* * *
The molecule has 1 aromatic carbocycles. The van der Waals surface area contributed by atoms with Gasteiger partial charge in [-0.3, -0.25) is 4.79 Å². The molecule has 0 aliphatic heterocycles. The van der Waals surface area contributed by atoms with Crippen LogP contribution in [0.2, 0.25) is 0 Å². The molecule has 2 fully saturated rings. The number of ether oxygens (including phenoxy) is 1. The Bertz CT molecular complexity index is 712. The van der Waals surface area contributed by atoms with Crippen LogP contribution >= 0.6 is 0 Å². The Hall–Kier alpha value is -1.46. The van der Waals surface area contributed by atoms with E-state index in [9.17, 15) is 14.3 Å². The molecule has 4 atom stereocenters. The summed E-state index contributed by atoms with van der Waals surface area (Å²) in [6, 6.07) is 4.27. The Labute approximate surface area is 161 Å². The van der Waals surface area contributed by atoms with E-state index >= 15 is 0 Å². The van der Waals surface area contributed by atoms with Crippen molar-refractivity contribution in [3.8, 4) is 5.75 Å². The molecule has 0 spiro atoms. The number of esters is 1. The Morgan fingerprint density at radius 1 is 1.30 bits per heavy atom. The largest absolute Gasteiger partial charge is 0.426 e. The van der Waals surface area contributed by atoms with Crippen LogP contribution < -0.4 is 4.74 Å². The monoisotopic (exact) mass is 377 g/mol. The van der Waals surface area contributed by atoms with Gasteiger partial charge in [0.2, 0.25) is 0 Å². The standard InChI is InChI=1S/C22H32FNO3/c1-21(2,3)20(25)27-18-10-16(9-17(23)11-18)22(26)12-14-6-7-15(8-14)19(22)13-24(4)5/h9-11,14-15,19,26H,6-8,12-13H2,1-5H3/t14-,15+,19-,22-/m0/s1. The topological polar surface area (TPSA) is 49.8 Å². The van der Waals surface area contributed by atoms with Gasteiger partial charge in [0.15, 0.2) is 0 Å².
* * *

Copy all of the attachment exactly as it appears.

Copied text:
The molecule has 1 aromatic carbocycles. The van der Waals surface area contributed by atoms with Gasteiger partial charge in [-0.3, -0.25) is 4.79 Å². The molecule has 0 aliphatic heterocycles. The van der Waals surface area contributed by atoms with Crippen LogP contribution in [0.2, 0.25) is 0 Å². The molecule has 2 fully saturated rings. The number of ether oxygens (including phenoxy) is 1. The Bertz CT molecular complexity index is 712. The van der Waals surface area contributed by atoms with Crippen LogP contribution >= 0.6 is 0 Å². The Hall–Kier alpha value is -1.46. The van der Waals surface area contributed by atoms with E-state index in [9.17, 15) is 14.3 Å². The molecule has 4 atom stereocenters. The summed E-state index contributed by atoms with van der Waals surface area (Å²) in [6, 6.07) is 4.27. The Labute approximate surface area is 161 Å². The van der Waals surface area contributed by atoms with E-state index >= 15 is 0 Å². The van der Waals surface area contributed by atoms with Crippen molar-refractivity contribution in [3.8, 4) is 5.75 Å². The molecule has 0 spiro atoms. The number of esters is 1. The Morgan fingerprint density at radius 1 is 1.30 bits per heavy atom. The largest absolute Gasteiger partial charge is 0.426 e. The van der Waals surface area contributed by atoms with Crippen LogP contribution < -0.4 is 4.74 Å². The monoisotopic (exact) mass is 377 g/mol. The van der Waals surface area contributed by atoms with Gasteiger partial charge in [0.2, 0.25) is 0 Å². The standard InChI is InChI=1S/C22H32FNO3/c1-21(2,3)20(25)27-18-10-16(9-17(23)11-18)22(26)12-14-6-7-15(8-14)19(22)13-24(4)5/h9-11,14-15,19,26H,6-8,12-13H2,1-5H3/t14-,15+,19-,22-/m0/s1. The topological polar surface area (TPSA) is 49.8 Å². The van der Waals surface area contributed by atoms with Gasteiger partial charge in [0.15, 0.2) is 0 Å².